Alice in Wonderland
Lewis Carroll
Contributed by Sharon Fleming
Chapter 7

Alice comes face to face with the March Hare and Mad Hatter. A table has been set under a tree, and both the March Hare and Mad Hatter are in festive moods. They drink tea while their associate, the Dormouse, sleeps at the table. Despite being told that there is no space for her at the table, Alice nonetheless sits down at it. The March Hare offers Alice some wine, but there is none. Alice reprimands the March Hare for his incivility. In part rebuttal and part self-defense, the March Hare informs Alice that she too is uncivil to sit down without an invitation.

Soon, the Mad Hatter joins the conversation by informing Alice that she needs a haircut. When Alice scolds the Mad Hatter for his rudeness, he responds with a riddle. He asks her, “Why is a raven like a writing desk?” Alice’s answer instigates a long argument over semantics. When it ends, they sit in silence until the Mad Hatter asks the March Hare for the time. When he realizes the March Hare’s watch is broken, the Mad Hatter gets angry. He blames the March Hare for breaking the watch while spreading butter on bread. In retaliation, the March Hare dips the watch into his tea, saying, “It was the best butter.”

When Alice realizes that the Mad Hatter does not know the answers to his own riddle, she cautions him against telling them, saying that he is wasting “time.” The Mad Hatter responds that “Time” is a “he,” not an “it.” He adds that since “Time” has remained fixed at six o’clock — tea time — the tea party never ends. The March Hare finds this discussion boring and decides to wake up the Dormouse for a different story. In his story, the Dormouse describes three sisters who live in a treacle-well. During the Dormouse’s story, Alice becomes confused and interrupts several times for clarification. Disgusted by Alice's persistent questioning, the Mad Hatter insults her, and she leaves the tea party. As she goes, she looks back at the Mad Hatter and March Hare, noticing them stuff the Dormouse into a teapot.

When Alice ventures back into the forest, she notices a tree with a door on its side. She goes through the door and finds herself back in the hall she landed in when she fell down the rabbit hole. Alice eats the part of the mushroom that makes her grow large enough to take the key from the table. Then she eats the part of the mushroom that reduces her size enough to fit through the door to the beautiful garden.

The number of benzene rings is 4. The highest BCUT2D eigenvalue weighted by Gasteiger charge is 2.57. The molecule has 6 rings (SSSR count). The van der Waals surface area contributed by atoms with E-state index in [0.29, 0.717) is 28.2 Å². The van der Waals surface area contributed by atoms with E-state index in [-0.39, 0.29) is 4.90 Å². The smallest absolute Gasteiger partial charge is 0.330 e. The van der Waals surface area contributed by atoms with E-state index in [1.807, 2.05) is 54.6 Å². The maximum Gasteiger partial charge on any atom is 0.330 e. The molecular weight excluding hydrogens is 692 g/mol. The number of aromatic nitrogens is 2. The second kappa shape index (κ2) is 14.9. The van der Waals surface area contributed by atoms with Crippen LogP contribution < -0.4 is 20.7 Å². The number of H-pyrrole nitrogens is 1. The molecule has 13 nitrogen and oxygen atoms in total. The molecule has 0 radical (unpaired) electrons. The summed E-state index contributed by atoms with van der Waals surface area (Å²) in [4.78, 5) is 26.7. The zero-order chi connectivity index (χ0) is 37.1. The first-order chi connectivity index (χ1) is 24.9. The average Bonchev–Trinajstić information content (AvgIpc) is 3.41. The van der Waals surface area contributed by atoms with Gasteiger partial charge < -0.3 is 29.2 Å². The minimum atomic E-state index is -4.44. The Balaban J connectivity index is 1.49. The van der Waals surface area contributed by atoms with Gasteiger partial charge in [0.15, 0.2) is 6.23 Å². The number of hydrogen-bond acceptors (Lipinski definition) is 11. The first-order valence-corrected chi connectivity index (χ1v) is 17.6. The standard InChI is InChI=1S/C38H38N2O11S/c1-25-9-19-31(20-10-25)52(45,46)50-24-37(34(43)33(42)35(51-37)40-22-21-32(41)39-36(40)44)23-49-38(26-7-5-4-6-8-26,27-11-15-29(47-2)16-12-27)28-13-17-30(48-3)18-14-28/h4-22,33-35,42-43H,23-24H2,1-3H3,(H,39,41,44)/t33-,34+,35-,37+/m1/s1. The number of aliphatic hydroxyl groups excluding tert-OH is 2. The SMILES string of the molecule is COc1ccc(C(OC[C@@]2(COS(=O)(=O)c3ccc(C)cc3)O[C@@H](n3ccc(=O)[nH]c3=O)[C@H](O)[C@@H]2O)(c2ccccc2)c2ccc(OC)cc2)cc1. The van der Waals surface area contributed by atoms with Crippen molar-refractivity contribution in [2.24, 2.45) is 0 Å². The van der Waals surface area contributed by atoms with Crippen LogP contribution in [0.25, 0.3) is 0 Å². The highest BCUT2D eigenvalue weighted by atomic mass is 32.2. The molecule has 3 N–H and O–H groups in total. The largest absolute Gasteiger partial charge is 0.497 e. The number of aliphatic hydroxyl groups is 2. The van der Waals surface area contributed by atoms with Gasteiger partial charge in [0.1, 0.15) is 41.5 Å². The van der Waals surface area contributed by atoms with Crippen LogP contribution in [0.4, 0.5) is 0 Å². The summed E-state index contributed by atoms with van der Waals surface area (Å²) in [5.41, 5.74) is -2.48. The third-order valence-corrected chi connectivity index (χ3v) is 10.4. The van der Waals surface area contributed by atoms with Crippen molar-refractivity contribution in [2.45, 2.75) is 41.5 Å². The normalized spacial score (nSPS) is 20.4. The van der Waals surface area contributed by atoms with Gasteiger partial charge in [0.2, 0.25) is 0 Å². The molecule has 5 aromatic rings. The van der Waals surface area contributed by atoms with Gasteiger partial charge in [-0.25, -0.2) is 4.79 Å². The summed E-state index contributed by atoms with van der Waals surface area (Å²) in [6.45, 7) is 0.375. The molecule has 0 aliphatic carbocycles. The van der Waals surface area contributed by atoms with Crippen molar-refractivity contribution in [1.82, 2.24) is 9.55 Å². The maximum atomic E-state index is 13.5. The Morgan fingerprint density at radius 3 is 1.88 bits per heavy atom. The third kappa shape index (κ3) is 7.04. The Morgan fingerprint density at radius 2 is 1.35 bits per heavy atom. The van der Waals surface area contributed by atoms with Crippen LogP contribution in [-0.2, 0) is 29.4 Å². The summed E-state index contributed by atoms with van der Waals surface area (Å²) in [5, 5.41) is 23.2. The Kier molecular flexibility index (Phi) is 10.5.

Alice’s encounter with the Mad Hatter and March Hare leaves an impression on her. First, Alice realizes that they refer to “Time” as a living, sentient being. Although Alice has known, for some time, that Wonderland adheres to social principles that differ from her home, the personification of time startles her. She reacts with surprise and confusion when she learns that the Mad Hatter and March Hare are serving Time’s punishment of being trapped at six o’clock. The incident reinforces the notion that Alice must adjust her perceptions of everything — including something as apparently straightforward as time — in Wonderland.

Moreover, the Mad Hatter’s answerless riddle emphasizes the confusion and disorder of Wonderland. It is no surprise, then, that Alice often responds with annoyance. Yet, ironically, although chaos appears the law of the land, some sense of order remains. At the table, the three animals tell Alice that saying what she means and meaning what she says are entirely different concepts. To continue their tedious semantic argument, Alice says that it is not possible for her to drink “more” tea since she has not had any in the first place. To this, the Mad Hatter responds that “it is always easy to take more than nothing.” Although the Mad Hatter and March Hare’s language games frustrate Alice and ultimately drive her away, they seem appropriate for Wonderland, a place where confusion reigns.

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